[W]hen a claim arising from a violation of federal rights is involved, the courts allow the plaintiff to go against the purchaser of the violator's business even if it is a true sale ..., provided that two conditions are satisfied. The first is that the successor had notice of the claim before the acquisition.... The second condition is that there be substantial continuity in the operation of the business before and after the sale, and is satisfied if no major changes are made in that operation.

Id. (ellipses in original).

Here, Plaintiff alleges there was a substantial transfer of assets from ELM to the Moroni Sole Proprietorship and Moroni Auto and that there was notice (via Moroni, the alleged de facto owner of all entities). Plaintiff has alleged there were no major changes of operation through its allegations that the same customer lists, customers, equipment and employees were used. Thus, successor liability is sufficiently pled.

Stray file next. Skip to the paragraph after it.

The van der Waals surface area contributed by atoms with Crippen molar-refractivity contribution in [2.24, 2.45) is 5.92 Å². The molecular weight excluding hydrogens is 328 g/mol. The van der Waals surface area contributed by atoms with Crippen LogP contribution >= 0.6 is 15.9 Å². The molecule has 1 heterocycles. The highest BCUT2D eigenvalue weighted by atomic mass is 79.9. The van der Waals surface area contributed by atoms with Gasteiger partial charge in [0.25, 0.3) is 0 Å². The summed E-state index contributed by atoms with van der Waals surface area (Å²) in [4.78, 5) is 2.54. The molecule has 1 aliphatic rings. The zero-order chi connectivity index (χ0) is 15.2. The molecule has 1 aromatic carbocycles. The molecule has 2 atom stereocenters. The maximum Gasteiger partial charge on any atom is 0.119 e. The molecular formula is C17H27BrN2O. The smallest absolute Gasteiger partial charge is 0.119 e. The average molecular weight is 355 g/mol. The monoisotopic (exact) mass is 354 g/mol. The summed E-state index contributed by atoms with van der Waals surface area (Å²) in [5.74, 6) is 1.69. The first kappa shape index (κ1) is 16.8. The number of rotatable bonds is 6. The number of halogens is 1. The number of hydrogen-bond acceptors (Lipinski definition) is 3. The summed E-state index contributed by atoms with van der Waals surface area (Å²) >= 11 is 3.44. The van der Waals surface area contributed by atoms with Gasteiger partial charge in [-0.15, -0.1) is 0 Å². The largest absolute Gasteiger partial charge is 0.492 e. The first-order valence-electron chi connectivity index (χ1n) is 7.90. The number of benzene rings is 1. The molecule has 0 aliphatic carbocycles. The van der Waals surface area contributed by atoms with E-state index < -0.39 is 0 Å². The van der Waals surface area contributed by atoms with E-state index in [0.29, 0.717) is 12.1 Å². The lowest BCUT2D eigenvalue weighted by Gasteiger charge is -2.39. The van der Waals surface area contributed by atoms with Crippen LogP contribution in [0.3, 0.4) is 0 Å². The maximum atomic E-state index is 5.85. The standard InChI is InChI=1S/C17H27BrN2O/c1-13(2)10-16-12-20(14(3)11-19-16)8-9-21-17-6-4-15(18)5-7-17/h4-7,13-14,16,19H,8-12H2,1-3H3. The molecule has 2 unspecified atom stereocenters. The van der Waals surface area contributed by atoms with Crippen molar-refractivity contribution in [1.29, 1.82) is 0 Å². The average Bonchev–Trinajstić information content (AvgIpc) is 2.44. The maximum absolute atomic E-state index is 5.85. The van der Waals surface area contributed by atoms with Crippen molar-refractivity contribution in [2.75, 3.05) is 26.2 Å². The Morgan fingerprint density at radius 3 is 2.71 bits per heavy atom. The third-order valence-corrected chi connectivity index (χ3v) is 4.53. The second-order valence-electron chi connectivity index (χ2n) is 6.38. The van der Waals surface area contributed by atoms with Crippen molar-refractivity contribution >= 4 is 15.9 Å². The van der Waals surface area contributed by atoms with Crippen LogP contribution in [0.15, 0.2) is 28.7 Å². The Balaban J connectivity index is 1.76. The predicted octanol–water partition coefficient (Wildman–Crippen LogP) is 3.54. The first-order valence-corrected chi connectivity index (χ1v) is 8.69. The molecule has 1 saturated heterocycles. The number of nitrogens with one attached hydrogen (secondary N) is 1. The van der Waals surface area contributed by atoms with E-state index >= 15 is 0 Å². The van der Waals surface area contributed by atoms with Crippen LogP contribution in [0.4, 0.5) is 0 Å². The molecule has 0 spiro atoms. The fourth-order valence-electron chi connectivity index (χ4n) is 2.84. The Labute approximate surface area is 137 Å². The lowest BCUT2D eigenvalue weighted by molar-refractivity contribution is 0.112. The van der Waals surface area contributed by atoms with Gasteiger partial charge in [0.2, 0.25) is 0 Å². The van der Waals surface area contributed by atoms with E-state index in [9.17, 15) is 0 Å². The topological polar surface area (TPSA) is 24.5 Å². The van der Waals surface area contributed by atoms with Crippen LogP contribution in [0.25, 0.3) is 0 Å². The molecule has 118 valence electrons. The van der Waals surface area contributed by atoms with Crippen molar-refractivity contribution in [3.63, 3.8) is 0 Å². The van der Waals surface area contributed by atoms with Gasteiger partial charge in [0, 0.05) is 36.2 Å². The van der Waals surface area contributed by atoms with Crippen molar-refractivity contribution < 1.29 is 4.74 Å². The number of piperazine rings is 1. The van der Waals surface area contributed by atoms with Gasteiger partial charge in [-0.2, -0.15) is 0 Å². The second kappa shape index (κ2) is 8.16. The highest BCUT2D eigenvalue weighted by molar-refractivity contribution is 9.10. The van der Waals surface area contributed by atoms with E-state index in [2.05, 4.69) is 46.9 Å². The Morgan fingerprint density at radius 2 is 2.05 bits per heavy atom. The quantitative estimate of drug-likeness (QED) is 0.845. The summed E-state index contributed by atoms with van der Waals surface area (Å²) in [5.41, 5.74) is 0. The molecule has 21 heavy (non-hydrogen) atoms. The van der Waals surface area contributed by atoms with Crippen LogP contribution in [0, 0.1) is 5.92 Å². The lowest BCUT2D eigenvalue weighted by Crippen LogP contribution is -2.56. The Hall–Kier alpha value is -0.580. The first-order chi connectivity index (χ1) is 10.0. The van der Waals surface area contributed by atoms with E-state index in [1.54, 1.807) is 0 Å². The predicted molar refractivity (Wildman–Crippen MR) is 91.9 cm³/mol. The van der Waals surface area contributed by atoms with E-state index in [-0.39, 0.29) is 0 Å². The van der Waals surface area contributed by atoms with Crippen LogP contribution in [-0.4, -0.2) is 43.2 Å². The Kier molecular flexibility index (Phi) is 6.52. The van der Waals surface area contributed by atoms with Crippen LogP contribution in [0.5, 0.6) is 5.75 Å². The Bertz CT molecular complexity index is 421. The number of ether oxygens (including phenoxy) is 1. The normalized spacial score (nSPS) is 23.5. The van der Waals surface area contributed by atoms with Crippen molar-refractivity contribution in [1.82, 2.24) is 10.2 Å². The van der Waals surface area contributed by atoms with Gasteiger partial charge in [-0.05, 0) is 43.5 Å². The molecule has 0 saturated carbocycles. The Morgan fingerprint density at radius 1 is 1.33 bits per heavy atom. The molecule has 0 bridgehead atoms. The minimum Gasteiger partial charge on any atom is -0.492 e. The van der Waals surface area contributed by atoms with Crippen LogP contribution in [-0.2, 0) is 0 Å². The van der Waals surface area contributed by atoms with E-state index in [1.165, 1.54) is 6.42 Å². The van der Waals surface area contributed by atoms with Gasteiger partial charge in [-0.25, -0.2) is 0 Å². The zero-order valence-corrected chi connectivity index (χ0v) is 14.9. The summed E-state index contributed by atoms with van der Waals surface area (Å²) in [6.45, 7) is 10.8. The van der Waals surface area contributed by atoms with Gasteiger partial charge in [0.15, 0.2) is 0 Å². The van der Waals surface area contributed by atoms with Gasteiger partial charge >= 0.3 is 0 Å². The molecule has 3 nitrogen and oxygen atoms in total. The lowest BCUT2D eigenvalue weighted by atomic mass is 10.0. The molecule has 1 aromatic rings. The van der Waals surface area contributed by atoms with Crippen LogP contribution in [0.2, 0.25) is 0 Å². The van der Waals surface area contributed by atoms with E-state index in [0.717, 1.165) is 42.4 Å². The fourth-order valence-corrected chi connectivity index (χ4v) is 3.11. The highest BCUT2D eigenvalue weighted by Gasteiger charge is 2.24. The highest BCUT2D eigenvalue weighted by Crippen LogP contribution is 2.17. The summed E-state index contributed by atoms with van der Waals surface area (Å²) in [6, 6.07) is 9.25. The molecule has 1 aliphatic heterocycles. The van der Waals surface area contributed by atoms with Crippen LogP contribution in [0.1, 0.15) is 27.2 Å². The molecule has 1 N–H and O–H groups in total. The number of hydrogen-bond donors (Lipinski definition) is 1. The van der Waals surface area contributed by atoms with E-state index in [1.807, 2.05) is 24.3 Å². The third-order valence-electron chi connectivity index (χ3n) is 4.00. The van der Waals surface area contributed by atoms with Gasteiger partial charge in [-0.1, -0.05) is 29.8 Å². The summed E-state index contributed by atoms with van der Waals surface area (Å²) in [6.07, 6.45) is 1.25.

Alter ego liability occurs when there is " such unity of interests and ownership that the separate personalities of the corporation and the individual no longer exist; and second, circumstances must be such that an adherence to the fiction of separate corporate existence would sanction a fraud or promote injustice." Cent. Ill. Carpenters Health & Welfare Trust Fund, et al. v. Struben et al., 2009 WL 497393, at *16, 2009 U.S. Dist. LEXIS 14234, at *43-44 (C.D.Ill.) (Feb. 24, 2009) (citing Lumpkin v. Envirodyne Indus., 933 F.2d 449, 463-464 (7th Cir.1991)). Unity of interest and ownership may be shown by evidence of several factors, with no single one being determinative. Those factors include: misrepresentation; commingling of funds, assets, or identities; inadequate capitalization; failure to operate at arms' length; failure to comply with corporate formalities; failure to issue stock; non-payment of dividends; insolvency of the corporation; non-functioning of other officers or directors; absence of corporate records; diversion of assets by or to a shareholder to the detriment of creditors; failure to maintain arm's length relationships among related entities; and whether in fact the corporation is a mere facade for the operation of the dominant shareholders. Struben, 2009 WL 497393, at *16, 2009 U.S. Dist. LEXIS 14234, at *44-45.